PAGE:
The question of cruelty is also intimately linked to that of visibility: in some ways, it is implicit that if a death is less visible it is also less cruel. In this regard Derrida recalls to the minds of listeners the path that Michel Foucault presents in his Discipline and Punish from a visible and public torture to a regular de-spectacularization of the penalty. Derrida, however, points out that the spectacle of death is still there, it has only changed shape: it no longer bleeds the squares but it is transmitted through the media, it appeals to an atavistic, morbid interest in knowing about the death of others.

These considerations suggest that the death penalty does not only concern the law and the body, but it is also about the psychology of politics itself and of the masses.

Even if Biden succeeded in eliminating (not just suspending) executions, the very thought of the possibility of the death penalty would not be touched. This is where the descent stops: it began with the deconstruction of “souverainisme” and then came to the concept of sovereignty and, in the end, to the unconscious of politics. Derrida concludes:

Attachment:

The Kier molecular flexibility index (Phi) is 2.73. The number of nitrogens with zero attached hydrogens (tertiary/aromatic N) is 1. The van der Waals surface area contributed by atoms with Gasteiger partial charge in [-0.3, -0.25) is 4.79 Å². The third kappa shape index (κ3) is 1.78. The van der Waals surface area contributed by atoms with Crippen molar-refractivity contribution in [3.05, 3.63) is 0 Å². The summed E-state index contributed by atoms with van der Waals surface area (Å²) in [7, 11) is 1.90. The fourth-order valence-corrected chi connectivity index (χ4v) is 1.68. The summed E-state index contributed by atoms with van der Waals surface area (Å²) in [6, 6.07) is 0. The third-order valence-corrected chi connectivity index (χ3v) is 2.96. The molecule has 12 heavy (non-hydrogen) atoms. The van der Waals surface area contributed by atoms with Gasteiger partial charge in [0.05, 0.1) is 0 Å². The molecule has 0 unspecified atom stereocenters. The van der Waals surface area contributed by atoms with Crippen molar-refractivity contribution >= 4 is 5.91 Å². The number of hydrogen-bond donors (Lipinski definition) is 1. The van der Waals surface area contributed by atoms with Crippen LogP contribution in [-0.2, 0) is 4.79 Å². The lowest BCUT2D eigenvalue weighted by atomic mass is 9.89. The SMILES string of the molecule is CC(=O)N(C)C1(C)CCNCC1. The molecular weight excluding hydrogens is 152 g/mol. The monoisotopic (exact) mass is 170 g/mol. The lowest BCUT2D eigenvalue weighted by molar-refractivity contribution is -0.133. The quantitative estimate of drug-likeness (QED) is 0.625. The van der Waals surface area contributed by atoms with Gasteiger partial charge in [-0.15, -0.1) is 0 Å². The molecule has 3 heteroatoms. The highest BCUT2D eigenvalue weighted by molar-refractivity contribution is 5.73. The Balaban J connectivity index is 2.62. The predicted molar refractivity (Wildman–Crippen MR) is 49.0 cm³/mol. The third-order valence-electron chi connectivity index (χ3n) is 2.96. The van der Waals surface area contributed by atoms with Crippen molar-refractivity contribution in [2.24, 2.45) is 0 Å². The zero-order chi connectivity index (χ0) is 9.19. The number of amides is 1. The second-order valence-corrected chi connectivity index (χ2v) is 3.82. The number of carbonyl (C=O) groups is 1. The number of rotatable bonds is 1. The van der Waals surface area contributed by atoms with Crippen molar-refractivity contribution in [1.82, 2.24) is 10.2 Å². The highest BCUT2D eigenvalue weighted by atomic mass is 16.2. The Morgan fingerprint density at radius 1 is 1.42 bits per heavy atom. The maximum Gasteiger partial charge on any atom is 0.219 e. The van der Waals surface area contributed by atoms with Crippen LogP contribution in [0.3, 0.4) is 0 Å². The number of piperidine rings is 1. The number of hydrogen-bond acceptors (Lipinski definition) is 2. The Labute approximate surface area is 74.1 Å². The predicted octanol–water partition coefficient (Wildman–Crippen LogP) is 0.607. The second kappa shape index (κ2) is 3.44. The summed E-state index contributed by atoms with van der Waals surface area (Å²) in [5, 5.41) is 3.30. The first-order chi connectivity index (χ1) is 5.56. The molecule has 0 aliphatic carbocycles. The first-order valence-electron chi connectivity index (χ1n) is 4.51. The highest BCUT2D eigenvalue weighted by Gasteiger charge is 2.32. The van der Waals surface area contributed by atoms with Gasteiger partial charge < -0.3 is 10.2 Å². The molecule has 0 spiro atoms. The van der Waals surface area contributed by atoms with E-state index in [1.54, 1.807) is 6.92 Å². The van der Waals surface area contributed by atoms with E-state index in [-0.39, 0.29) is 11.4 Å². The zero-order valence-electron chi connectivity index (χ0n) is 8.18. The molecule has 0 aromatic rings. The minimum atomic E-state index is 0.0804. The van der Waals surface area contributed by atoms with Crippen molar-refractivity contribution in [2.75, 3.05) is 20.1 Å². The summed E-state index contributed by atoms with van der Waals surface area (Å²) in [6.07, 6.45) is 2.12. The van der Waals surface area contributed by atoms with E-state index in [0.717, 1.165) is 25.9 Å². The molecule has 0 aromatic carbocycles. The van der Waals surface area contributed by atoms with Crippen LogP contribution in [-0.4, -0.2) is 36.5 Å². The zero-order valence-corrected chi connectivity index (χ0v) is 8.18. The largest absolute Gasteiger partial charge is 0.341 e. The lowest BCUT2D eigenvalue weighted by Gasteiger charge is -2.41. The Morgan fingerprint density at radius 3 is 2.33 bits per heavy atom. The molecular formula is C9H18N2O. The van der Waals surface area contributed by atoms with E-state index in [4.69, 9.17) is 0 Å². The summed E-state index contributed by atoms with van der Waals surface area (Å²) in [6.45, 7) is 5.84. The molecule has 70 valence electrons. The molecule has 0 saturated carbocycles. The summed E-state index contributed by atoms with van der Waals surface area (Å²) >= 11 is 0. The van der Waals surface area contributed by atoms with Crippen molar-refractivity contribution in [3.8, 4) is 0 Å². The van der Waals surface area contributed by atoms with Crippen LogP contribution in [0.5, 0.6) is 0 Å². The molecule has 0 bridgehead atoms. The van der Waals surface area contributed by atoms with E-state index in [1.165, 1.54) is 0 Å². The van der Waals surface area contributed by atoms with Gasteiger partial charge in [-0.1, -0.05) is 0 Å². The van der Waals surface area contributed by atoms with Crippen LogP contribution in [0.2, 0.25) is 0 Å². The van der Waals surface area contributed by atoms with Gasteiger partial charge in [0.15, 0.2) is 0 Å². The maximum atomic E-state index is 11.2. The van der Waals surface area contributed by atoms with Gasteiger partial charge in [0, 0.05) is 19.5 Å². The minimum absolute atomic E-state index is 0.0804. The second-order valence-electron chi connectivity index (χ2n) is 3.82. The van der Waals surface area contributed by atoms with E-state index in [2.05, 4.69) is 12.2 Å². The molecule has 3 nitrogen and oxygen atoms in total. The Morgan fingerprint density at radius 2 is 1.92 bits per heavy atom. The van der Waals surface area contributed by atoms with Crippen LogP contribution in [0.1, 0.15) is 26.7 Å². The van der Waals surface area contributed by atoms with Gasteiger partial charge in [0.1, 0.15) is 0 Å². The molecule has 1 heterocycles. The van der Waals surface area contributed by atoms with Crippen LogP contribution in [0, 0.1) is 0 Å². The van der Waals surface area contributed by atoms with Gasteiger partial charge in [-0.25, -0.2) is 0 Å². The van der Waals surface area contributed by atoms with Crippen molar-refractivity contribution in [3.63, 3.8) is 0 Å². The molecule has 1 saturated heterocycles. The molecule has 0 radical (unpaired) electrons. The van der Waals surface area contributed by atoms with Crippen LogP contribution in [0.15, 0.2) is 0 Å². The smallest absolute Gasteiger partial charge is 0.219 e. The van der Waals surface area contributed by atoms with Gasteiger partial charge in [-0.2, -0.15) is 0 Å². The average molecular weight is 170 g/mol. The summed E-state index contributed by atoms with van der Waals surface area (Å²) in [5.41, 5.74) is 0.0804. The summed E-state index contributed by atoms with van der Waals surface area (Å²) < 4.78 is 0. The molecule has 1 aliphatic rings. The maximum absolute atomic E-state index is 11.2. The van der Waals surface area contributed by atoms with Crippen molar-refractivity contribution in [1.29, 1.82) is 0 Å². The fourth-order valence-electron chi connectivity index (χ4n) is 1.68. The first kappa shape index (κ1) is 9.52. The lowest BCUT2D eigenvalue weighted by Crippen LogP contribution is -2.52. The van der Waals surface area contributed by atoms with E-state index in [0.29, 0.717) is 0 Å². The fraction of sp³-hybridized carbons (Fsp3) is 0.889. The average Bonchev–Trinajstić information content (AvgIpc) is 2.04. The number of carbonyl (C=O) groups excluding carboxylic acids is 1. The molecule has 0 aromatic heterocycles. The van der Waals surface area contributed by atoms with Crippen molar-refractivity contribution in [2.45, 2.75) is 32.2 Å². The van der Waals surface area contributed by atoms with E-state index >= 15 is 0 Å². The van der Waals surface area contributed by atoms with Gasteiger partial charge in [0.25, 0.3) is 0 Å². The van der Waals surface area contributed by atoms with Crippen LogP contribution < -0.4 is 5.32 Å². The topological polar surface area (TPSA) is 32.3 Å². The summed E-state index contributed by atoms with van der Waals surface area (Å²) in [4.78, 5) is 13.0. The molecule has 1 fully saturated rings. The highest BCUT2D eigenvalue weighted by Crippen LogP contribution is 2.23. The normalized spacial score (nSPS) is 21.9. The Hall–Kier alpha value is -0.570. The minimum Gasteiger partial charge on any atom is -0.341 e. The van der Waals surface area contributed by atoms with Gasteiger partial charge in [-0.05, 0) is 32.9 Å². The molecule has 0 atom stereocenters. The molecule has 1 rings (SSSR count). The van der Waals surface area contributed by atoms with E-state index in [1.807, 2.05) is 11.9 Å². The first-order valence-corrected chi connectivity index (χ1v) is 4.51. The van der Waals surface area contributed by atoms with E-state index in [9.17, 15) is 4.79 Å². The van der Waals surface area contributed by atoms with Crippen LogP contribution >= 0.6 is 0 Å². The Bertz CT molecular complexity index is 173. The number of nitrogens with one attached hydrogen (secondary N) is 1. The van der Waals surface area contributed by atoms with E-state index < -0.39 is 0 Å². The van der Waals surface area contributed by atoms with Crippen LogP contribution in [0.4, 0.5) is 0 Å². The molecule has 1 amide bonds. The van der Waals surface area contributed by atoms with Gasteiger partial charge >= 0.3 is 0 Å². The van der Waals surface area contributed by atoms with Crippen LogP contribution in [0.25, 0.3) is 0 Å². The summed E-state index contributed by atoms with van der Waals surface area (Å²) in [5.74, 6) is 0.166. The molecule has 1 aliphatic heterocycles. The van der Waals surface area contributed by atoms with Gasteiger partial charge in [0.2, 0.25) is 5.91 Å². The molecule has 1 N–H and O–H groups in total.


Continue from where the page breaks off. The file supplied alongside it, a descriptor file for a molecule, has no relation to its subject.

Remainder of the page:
“It is, of course, trying to start with Nietzschian, Freudian-type issues, about revenge, chastisement, unconscious, cruelty – Nietzsche and Freud make a whole speech about cruelty – of the death drive, and trying to articulate this discourse with the official legal, politico-legal discourse, that one can gradually try to change things”.


(1) Linley Sanders, “How America feels about the death penalty today”, YouGov, 13 luglio 2020

(2) Jacques Derrida, “Time and Death penalty”, EUT Edizioni Università di Trieste, 2001, translated by Raoul Kirchmayr

(3) “Without the assumption of public opinion as the origin of every authority for decisions that bind the entire social body, modern democracy lacks the substance of its truth” (J. Habermas, Storia e critica dell’opinione pubblica”, Laterza 2008, p. 274)

Click here for the italian version

Studio Lettere moderne. Mi interesso di sociologia e filosofia e sono alla ricerca di un linguaggio più vicino alle cose.